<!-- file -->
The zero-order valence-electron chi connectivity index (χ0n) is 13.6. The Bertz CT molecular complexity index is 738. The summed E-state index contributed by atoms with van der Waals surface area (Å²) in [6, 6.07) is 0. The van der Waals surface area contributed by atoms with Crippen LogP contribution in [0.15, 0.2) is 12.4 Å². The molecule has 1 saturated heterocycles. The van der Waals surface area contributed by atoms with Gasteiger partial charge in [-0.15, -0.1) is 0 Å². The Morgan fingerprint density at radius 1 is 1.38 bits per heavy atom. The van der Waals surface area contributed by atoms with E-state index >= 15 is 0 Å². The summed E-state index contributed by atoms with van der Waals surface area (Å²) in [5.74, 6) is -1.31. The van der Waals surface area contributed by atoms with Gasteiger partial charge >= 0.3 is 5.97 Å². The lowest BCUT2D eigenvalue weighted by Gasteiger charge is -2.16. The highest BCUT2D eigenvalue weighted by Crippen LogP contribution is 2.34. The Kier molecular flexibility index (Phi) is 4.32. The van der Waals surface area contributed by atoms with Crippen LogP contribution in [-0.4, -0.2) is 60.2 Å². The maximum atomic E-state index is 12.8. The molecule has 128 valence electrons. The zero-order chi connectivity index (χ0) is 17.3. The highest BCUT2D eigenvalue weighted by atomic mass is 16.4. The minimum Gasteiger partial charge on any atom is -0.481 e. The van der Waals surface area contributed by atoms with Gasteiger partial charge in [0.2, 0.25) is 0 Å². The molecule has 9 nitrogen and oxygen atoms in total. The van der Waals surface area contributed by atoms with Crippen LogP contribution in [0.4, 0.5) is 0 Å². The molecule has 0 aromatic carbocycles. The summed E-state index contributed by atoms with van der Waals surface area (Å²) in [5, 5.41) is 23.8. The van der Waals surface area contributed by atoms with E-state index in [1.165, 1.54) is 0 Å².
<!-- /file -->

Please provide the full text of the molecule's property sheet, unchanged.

The zero-order valence-electron chi connectivity index (χ0n) is 13.6. The Bertz CT molecular complexity index is 738. The summed E-state index contributed by atoms with van der Waals surface area (Å²) in [6, 6.07) is 0. The van der Waals surface area contributed by atoms with Crippen LogP contribution in [0.15, 0.2) is 12.4 Å². The molecule has 1 saturated heterocycles. The van der Waals surface area contributed by atoms with Gasteiger partial charge in [-0.15, -0.1) is 0 Å². The Morgan fingerprint density at radius 1 is 1.38 bits per heavy atom. The van der Waals surface area contributed by atoms with E-state index >= 15 is 0 Å². The summed E-state index contributed by atoms with van der Waals surface area (Å²) in [5.74, 6) is -1.31. The van der Waals surface area contributed by atoms with Gasteiger partial charge >= 0.3 is 5.97 Å². The lowest BCUT2D eigenvalue weighted by Gasteiger charge is -2.16. The highest BCUT2D eigenvalue weighted by Crippen LogP contribution is 2.34. The Kier molecular flexibility index (Phi) is 4.32. The van der Waals surface area contributed by atoms with Crippen LogP contribution in [-0.4, -0.2) is 60.2 Å². The maximum atomic E-state index is 12.8. The molecule has 128 valence electrons. The zero-order chi connectivity index (χ0) is 17.3. The highest BCUT2D eigenvalue weighted by atomic mass is 16.4. The minimum Gasteiger partial charge on any atom is -0.481 e. The van der Waals surface area contributed by atoms with Gasteiger partial charge in [0.2, 0.25) is 0 Å². The molecule has 9 nitrogen and oxygen atoms in total. The van der Waals surface area contributed by atoms with Crippen LogP contribution in [0.4, 0.5) is 0 Å². The molecule has 0 aromatic carbocycles. The summed E-state index contributed by atoms with van der Waals surface area (Å²) in [5, 5.41) is 23.8. The van der Waals surface area contributed by atoms with E-state index in [1.165, 1.54) is 0 Å².